Developing an Open Source Icon System at Microsoft
A Q A between our community and design leads about our new Fluent icons Icons transcend languages. They’re signposts that light the way for an easy, delightful user experience. If an icon’s direction or message lacks clarity, it becomes eye candy at best and a distraction at worst. So, when the team began the feat of creating 500 Fluent Design System icons to work across Microsoft products, the web, Android OS, and Apple iOS, they knew they had to get it right. But what exactly goes into “getting it right”? And how exactly does one start designing mobile icons for a company that already has desktop ones? And why does it take so darn long to design and implement anything across the product ecosystem? These are just some of the tough topics inquiring minds asked us on Instagram, Twitter and Facebook. Transformation into the new icons. Senior Product Designer Joe Woodward and Senior Designer Jason Custer (with cameos from Principal Designer Janet Longhurst), two of the leads behind the Fluent icon initiative, answer these questions in the Q&A below. We hope you find it helpful and, as always, we’d love to hear your thoughts on the icons in the comments below. Questions from customers and answers from designers have been lightly edited for clarity and concision. @hraikai: Why does it take so long for a design system to be applied across a company? Jason: Imagine the system is a train. And as a train, you have to get people on and off, but you also want to get them to their destination. We don’t want to go so slow that we fall behind and teams are leaving the design system, but we don’t want to get to a place too early when people haven’t caught up to the code components yet. It’s the fine balance of pushing forward and getting teams on board without losing them. And also showing the value too, that’s the piece that’s hard. When a team is used to going at their own speed, and then you ask them to join the effort, it can be hard for them to see the value of joining the effort if that speed isn’t the same as theirs. Joe: So, you have the whole effort of actually creating the icons, the design language, or whatever it is. And then there’s this whole other part of convincing different teams to adopt the new design system. At a company this big, if you design a whole set of icons and come in at the last minute and say, “Hey, use this set,“ I think people will feel less likely to be OK with that. You really need to bring them along the journey so they can give feedback and be part of it. It also helps if you have a couple of teams that have already adopted it so others can see what everything looks like in practice. Icons in context. Jason: You’re totally right, the proof is in the pudding. There’s also the challenge of teams all having their own priorities to meet, like fixing certain bugs or releasing new features. They already have their schedule set, so adding these kinds of polish or alignment efforts can be difficult. Janet: It was also crucial for all the tooling structures and naming systems to make sense to everyone across all of the design teams. » Read More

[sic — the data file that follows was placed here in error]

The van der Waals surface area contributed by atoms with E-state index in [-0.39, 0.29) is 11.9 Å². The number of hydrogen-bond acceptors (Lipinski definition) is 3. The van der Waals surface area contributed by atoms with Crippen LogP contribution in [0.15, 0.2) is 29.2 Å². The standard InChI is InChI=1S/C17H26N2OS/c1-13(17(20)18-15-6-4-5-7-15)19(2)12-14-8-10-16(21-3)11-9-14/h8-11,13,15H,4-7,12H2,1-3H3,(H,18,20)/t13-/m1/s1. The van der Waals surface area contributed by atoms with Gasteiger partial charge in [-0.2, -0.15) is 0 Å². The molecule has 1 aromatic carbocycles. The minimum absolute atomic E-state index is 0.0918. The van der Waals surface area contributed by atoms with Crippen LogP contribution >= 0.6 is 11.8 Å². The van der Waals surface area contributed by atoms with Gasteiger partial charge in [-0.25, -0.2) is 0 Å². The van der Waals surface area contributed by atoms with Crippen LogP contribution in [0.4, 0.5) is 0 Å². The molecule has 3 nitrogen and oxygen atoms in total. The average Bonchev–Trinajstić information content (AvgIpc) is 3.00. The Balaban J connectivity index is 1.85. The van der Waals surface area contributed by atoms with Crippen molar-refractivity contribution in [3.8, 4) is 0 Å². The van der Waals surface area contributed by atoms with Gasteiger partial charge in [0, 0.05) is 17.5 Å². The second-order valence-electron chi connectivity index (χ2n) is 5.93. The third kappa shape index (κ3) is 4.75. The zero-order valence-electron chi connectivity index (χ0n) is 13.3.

Like to keep reading?
This article first appeared on medium.com. If you'd like to keep reading, follow the white rabbit.